In­dia and Europe the bright spots: World ACD

Hard to imag­ine a more dif­fi­cult take-off in 2016 but In­dia’s start may of­fer hope. Europe too was the ex­cep­tion, just as it was in the sec­ond half of last year, with vol­ume growth of more than 5 per cent out­bound.

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Ac­cord­ing to the WorldACD anal­y­sis, the first month of the year in­deed gave lit­tle cause for cheer, year-on-year (YoY) Jan­uary showed a vol­ume in­crease world­wide of no more than 0.3 per cent. Europe was the ex­cep­tion, just as it was in the sec­ond half of last year, with vol­ume growth of more than 5 per cent out­bound and 1.5 per cent in­bound. Although Asia Pa­cific as a re­gion, hardly grew; its busi­ness to and from Europe thrived (+8.8 per cent resp. +10.6 per cent).

Whilst yields nor­mally drop be­tween De­cem­ber and Jan­uary, this year’s MoM de­crease of 6.6 per cent (in USD) was slightly smaller than last year’s. The Jan­uary USDyield drop was 16 per cent YoY, a fig­ure not com­pen­sated for by lower jet fuel prices, even though th­ese prices de­creased by around 30 per cent YoY. Only Cen­tral and South Amer­ica man­aged to gen­er­ate the same yield YoY.

Since an ad­vi­sor to the In­dian govern­ment stated last week that the country ex­pects its air cargo in­dus­try to grow by over 180 per cent in the next 15 years, this is a good mo­ment to see where In­dia stands. Its growth per­cent­ages for the year 2015 are more than dou­ble the world­wide av­er­age: +4.1 per cent out­bound, +4.7 per cent in­bound. And for Jan­uary 2016 the YoY vol­ume growth is even higher: 4.4 per cent and 7 per cent re­spec­tively. With yields (in USD) mov­ing along with the world­wide changes, one could say that it’s start­ing point is good.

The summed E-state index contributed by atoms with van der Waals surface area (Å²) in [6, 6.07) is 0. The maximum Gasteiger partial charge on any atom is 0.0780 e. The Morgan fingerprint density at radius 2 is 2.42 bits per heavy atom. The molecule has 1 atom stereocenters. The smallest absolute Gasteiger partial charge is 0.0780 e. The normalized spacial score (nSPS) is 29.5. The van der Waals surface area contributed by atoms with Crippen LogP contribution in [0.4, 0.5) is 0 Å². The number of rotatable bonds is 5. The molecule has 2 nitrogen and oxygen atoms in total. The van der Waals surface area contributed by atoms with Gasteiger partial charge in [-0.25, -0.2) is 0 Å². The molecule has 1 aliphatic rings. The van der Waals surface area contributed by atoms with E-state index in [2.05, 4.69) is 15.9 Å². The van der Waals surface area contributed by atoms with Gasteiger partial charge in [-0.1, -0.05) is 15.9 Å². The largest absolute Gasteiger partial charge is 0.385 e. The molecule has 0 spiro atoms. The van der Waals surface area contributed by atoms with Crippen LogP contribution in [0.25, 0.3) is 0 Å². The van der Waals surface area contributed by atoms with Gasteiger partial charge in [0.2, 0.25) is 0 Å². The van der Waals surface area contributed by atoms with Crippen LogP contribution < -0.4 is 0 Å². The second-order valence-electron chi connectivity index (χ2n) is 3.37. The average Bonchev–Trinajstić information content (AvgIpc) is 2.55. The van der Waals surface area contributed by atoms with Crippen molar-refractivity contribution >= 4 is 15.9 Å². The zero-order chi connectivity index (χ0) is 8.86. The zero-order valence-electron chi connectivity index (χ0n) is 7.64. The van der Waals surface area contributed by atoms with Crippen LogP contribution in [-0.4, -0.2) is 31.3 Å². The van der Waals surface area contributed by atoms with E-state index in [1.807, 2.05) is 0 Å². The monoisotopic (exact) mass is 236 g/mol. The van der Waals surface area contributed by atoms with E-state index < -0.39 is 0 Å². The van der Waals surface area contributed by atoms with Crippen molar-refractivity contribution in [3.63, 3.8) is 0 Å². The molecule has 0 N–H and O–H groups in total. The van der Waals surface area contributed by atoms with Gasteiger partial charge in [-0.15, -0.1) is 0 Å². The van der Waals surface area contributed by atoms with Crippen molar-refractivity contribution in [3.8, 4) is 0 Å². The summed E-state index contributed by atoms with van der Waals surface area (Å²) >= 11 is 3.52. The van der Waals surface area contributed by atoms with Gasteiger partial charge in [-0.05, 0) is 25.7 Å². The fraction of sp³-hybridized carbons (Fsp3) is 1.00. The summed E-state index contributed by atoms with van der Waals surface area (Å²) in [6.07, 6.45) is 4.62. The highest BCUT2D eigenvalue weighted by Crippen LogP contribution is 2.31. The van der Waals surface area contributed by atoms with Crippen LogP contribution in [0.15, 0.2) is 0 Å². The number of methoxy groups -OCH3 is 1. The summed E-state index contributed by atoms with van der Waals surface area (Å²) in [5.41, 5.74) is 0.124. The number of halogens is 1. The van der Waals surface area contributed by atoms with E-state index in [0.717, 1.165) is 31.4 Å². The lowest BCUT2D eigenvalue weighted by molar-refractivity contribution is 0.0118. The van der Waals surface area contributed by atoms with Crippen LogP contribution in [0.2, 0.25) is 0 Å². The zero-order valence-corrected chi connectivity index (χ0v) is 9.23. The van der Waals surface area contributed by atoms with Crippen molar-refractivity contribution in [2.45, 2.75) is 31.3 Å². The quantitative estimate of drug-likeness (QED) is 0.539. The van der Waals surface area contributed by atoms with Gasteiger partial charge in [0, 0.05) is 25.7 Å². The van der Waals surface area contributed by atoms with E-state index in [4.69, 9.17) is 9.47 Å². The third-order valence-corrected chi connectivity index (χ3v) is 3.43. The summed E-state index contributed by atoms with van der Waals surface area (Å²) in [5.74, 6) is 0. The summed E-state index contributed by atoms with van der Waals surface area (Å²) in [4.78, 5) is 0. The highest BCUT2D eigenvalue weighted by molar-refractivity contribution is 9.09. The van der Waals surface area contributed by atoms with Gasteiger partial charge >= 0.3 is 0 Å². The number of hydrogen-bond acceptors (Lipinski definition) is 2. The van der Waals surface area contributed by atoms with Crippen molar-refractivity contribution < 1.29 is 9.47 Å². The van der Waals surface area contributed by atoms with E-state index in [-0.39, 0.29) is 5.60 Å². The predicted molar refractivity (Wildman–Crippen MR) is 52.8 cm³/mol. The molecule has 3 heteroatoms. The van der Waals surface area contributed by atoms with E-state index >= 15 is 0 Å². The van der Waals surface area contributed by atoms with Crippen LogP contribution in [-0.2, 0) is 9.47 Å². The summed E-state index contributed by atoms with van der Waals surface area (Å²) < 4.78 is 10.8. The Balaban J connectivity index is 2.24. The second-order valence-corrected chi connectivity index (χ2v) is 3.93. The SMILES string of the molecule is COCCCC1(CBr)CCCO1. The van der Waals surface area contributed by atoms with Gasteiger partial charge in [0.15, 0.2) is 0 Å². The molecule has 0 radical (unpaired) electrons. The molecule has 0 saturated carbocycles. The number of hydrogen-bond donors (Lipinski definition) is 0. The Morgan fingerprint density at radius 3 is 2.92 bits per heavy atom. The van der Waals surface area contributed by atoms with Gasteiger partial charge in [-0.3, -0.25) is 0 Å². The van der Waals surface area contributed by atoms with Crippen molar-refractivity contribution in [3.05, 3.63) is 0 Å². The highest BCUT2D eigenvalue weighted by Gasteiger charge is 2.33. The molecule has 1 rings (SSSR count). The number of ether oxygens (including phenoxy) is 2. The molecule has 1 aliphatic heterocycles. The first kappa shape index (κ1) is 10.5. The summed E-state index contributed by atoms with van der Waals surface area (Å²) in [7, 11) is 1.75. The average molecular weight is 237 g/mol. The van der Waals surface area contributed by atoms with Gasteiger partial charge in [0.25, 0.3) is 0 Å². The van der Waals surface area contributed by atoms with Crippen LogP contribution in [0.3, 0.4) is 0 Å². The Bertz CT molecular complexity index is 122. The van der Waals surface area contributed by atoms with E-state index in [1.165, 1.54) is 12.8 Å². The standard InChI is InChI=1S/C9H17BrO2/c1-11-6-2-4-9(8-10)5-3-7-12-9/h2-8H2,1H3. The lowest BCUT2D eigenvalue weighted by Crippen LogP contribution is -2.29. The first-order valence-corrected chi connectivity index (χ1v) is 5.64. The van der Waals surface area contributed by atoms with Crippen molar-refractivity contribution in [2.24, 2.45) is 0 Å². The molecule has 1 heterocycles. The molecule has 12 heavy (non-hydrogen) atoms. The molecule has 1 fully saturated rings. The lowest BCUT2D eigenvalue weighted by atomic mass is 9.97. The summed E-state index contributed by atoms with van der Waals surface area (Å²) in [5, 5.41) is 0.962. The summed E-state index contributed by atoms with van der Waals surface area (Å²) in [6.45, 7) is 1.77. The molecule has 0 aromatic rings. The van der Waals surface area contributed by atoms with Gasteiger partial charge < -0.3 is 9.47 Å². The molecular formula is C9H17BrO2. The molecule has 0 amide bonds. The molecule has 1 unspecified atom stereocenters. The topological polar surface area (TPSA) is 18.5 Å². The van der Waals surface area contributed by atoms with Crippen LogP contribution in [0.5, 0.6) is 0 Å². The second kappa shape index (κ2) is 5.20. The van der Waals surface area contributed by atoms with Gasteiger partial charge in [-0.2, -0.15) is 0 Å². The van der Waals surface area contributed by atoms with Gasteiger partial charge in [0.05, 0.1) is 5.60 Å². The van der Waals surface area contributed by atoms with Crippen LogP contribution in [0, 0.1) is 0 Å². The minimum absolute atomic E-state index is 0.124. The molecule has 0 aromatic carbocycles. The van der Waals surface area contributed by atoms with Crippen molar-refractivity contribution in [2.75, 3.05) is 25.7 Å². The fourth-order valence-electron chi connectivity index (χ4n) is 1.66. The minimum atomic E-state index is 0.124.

The United King­dom is still the most im­por­tant out­bound mar­ket, but its dom­i­nant po­si­tion is dwin­dling. The top in­bound mar­kets of Hong Kong, Ger­many and China East strengthen their po­si­tion with dou­ble digit growth fig­ures: the lat­ter two even man­aged over 20 per cent YoY growth in Jan­uary. Im­por­tantly, there is a good over­all bal­ance be­tween In­dia out­bound and in­bound.

Out­bound busi­ness through GSAs grew in line with the mar­ket in 2015, but in­creased spec­tac­u­larly in the mar­kets to the Mid­dle East and South Asia. The top five GSAs in­creased their mar­ket share (among GSAs) from 60-70 per cent, the top-10 from 80-90 per cent, mak­ing life more dif­fi­cult for the smaller GSAs op­er­at­ing in In­dia.

The same could not be said for In­dia’s top for­warders. Their mar­ket share was al­ready smaller in In­dia than world­wide and it de­creased fur­ther in 2015. Whereas the top five for­warders only lost 0.1 per cent, their share go­ing from 14.6- 14.5 per cent, the five next big­gest for­warders lost a larger part of the mar­ket, as their share went down from 10.5-9.9 per cent. Air­lines could take some con­so­la­tion from the fact that yields re­alised through the top-10 held up bet­ter.

The Jan­uary USD-yield drop was 16% YoY, a fig­ure not com­pen­sated for by lower jet fuel prices, even though th­ese prices de­creased by around 30% YoY

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